The transition to a circular economy The circular economy An economic model which does not focus on producing more and more goods, but in which consumption is based on using services – sharing, renting and recycling – instead of owning. Materials are not destroyed in the end, but are used to make new products over and over again. Open term page The circular economy comes with environmental, economic and social impacts. The transition will affect employment and jobs: some jobs will be lost, new jobs will emerge and most jobs will change in one way or another.
Sitra’s working paper “How does the circular economy change jobs in Europe?” looks into the social impacts of a circular economy in five European countries and four sectors that represent some of the key focus areas of the EU’s Circular Economy Action Plan: construction, textiles, plastics and electronics. The paper is based on interviews with circular economy experts in the Czech Republic, Finland, France, Poland and the Netherlands.
As Kari Herlevi, Project Director for the circular economy at Sitra, points out: “The principles and practices of the circular economy will affect almost every job. The transition will require plenty of new skills.”
“We are not anticipating a huge number of new professions or job descriptions. Instead, almost every profession will change. For example, in construction, professionals are likely to work more on the renovation and refurbishment of existing buildings and on modular construction rather than building new ones. This will require new skills.”
Different skills are needed in different sectors
Sitra’s working paper identified design and the development of durable, repairable and recyclable materials and products as essential skills that will be needed in all the sectors covered by the study. According to the European Commission, approximately 80 per cent of products’ environmental impacts are determined in the design phase.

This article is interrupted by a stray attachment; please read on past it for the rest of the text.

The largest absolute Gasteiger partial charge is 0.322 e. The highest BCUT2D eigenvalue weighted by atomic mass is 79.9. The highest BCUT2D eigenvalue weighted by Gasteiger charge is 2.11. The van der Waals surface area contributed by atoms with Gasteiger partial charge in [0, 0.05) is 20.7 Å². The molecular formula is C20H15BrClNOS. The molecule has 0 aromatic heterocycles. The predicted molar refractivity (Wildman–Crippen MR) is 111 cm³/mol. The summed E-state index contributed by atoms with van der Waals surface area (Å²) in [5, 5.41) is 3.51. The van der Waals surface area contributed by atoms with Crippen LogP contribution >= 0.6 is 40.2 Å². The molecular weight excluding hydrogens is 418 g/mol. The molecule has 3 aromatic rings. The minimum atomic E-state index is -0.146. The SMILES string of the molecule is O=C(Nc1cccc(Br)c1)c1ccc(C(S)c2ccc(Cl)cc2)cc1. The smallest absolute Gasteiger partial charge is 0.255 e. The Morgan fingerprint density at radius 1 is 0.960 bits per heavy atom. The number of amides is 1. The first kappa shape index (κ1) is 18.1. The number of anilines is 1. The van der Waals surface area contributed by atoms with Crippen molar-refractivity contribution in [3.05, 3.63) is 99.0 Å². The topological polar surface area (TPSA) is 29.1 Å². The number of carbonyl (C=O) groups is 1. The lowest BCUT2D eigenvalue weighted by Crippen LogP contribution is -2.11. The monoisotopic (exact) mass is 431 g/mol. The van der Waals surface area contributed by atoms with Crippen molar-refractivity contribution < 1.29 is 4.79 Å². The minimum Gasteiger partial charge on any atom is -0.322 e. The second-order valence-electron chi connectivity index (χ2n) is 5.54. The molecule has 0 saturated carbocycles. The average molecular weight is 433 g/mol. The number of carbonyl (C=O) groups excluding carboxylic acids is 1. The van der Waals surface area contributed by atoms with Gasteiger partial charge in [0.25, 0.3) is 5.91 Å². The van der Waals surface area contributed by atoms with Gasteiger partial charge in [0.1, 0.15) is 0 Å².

In the construction sector, the circular design of the built environment will mean some fundamental changes for the entire sector and will create new lines of work. Updated skills are required throughout the construction value chain, including skills in the area of digital solutions.
Increasing the sorting and recycling rates for plastics is expected to create new jobs in the EU. New unique combinations of skills are needed to support the growth of a circular plastics economy.
In the electronics sector, jobs are likely to be created in design, the extension of product lifetimes and material recovery. There is also a growing demand for skills related to the recycling of e-waste.
Can Finland become a forerunner in circular textiles?
According to Sitra’s working paper, a circular transition is likely to create new jobs in the European textile industry in the sorting and recycling of textiles, production, and reuse and repair services. Highly skilled jobs in eco-design, innovation and development of new textile fibres, clothing-as-a-service models and marketplaces for second-hand clothes are expected to emerge.
“We are seeing many interesting developments in the textile sector – in Europe and especially in Finland,” says Kari Herlevi. “Many sustainable and circular fibre technologies are entering commercial scale production. These technologies can have a huge positive impact on climate and biodiversity.”
A large-scale textile end-of-life refinement plant is due to open in 2021 in Paimio, Finland. According to Herlevi, textile recycling can create both jobs and business opportunities in Finland: “The textile industry is a great example of a sector that can tackle its environmental and social challenges with circular economy solutions. In Finland, more investment and co-operation across the value chain are needed to speed up the creation of a circular textile industry. It is looking very promising, but there is no time to waste. Other countries are moving fast too.”
Read Sitra’s working paper “How does the circular economy change jobs in Europe?”.